SEATTLE — Many parents know the importance of their children receiving vaccines when they are a baby or toddler. But as your child grows up, there are still immunizations that protect your pre-teen or young adult.
On average, young children typically see the doctor at least 10 times in the first two years of life. "During those visits, we check for growth and development issues as well as give them the vast majority of their initial start vaccines," explained Dr. Neil Kaneshiro, Premera Blue Cross associate medical director, pediatrician and chairperson for the Immunization Action Coalition of Washington.
As children get older, annual visits help doctors keep an eye out for potential concerns and ensure they are up to date on their vaccines.
"There's over 80 cases of measles that have been circulating in Washington state, over 1,000 nationwide," stated Dr. Kaneshiro. "The vast majority of those affected patients were not immunized. That is dangerous not only to the people around them, but the community at large."
Doctors usually recommend parents should wait until their child reaches 12 to 15 months to get their first measles immunization, with the second dose administered at ages 4 through 6.
Routine immunizations should continue throughout childhood and adolescence -- especially at age 11, when the Tdap vaccine is administered (required for school) and the meningitis and HPV vaccine series should start.
"Each vaccine is an opportunity to prevent severe disease, illness, and injury. The vaccines that we have today prevent hearing loss, brain damage and mental retardation, and cancer. HPV is actually a cancer vaccine, and that is how we really should be viewing that," said Dr. Kaneshiro.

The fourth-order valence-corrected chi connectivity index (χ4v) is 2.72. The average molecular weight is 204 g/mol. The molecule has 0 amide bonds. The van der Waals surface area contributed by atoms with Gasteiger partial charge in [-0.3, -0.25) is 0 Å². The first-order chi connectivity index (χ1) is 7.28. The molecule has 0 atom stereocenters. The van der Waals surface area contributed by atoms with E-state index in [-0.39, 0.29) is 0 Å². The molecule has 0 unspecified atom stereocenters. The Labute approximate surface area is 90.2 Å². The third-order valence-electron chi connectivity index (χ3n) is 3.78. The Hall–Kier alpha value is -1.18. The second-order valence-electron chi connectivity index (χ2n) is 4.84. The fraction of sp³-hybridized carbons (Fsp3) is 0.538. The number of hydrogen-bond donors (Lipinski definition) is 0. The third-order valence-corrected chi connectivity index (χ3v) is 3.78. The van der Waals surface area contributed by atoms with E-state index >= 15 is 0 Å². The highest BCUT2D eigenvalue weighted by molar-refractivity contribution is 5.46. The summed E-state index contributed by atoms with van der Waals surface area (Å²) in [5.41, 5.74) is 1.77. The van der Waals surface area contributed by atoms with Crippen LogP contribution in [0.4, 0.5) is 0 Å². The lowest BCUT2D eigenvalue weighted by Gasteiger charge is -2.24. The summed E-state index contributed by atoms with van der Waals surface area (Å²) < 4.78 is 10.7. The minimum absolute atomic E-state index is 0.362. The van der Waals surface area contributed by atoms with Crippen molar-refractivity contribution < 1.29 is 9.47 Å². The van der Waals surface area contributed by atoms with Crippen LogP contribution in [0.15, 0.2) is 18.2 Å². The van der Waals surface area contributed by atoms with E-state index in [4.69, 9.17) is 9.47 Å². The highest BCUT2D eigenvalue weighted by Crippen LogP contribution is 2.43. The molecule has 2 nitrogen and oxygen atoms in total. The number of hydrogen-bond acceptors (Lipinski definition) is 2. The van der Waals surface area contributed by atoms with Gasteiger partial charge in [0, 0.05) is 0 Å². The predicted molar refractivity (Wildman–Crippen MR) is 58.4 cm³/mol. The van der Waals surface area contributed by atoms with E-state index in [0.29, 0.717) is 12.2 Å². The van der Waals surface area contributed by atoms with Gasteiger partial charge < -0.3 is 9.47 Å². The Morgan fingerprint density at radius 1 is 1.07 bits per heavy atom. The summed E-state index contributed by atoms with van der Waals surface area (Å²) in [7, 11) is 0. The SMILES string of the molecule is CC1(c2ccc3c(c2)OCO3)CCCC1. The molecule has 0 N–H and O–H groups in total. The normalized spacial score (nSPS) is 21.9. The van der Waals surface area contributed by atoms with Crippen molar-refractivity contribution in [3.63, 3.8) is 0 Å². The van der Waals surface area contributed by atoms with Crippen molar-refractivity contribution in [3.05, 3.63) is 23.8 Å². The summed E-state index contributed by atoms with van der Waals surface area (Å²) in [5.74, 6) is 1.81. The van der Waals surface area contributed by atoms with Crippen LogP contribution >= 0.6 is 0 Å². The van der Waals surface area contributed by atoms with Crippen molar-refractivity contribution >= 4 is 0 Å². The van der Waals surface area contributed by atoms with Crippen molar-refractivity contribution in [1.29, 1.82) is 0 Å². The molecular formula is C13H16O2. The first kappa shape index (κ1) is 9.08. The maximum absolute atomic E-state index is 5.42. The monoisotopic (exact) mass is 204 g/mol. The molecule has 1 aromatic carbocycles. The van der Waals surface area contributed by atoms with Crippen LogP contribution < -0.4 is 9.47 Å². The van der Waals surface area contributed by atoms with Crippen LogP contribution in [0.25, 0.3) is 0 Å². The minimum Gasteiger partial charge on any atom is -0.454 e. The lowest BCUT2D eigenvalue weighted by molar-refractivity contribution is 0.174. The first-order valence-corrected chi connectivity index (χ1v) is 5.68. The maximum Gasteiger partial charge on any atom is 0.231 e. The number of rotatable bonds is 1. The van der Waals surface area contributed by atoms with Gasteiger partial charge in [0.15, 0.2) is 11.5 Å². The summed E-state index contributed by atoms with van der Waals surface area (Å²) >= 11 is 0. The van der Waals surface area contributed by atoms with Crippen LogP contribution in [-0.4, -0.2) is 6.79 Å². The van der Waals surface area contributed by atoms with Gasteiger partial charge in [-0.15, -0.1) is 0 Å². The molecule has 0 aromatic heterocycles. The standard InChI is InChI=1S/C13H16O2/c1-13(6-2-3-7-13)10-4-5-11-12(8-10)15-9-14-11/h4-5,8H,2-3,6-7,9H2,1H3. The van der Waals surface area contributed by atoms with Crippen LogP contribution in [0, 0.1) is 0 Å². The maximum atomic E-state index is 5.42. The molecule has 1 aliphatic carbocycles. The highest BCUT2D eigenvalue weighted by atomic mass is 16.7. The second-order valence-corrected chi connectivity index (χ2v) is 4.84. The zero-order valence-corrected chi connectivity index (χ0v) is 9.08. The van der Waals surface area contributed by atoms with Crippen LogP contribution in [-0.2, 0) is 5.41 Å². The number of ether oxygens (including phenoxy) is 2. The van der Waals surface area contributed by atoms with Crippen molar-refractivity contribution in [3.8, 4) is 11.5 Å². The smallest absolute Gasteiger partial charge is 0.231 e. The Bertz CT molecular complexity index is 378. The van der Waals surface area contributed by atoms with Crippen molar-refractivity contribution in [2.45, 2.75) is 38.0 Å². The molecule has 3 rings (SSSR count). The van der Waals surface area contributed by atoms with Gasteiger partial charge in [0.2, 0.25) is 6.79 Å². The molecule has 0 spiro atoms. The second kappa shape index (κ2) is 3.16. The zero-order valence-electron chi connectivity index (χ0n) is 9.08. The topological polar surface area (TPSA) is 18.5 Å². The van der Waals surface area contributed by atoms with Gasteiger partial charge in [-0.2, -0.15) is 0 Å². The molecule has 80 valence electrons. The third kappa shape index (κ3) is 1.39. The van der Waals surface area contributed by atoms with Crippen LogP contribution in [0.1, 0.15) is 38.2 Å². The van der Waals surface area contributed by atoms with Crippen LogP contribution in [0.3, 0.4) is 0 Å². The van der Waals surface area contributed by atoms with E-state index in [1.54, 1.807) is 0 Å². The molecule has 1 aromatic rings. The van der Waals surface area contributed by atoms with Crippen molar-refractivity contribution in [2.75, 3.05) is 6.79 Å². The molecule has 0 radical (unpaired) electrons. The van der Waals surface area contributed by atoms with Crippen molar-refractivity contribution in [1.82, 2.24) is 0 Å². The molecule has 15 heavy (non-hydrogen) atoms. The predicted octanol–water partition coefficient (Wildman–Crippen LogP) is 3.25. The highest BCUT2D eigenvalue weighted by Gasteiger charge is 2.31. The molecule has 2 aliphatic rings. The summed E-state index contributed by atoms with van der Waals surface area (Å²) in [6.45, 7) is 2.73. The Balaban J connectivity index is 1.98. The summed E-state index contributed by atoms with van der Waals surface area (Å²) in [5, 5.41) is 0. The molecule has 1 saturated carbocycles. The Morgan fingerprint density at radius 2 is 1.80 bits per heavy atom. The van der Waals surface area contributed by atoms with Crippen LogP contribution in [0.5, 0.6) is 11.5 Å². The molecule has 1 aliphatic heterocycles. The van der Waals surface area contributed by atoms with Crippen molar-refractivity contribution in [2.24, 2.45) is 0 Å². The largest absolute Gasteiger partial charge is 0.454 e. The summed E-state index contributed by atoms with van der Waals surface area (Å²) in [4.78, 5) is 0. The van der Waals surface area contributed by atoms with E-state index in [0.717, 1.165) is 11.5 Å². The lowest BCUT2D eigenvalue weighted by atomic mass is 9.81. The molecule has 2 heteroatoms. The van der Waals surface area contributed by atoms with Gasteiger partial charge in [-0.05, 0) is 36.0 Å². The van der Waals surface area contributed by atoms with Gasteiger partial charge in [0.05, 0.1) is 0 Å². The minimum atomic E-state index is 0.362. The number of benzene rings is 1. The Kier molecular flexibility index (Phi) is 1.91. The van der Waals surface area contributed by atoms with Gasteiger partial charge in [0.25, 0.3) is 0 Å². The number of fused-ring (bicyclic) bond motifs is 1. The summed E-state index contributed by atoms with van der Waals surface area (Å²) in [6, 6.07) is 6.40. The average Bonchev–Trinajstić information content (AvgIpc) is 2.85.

Thanks to the Washington Department of Health's immunization registry, you can create a MyIR account and easily view, download, and print your family's immunization records if they are treated in Washington State. This also provides a record of immunizations which many schools require. For those vaccinated in other states, check the CDC website.
It's helpful when students kids head off to college to help them make sure their vaccines are up to date.
For those interested in study abroad programs, pediatricians or primary care doctors can administer immunizations for conditions like typhoid, malaria, and yellow fever, depending on where the student plans on traveling.
Contact your physician if you have questions about what vaccines are suggested for you or your child.
As Dr. Kaneshiro said, "Vaccines and immunizations provide the best healthy start for kids. They are well researched, the evidence shows that there are no significant side effects to these vaccines, and they're the recommended first start for kids."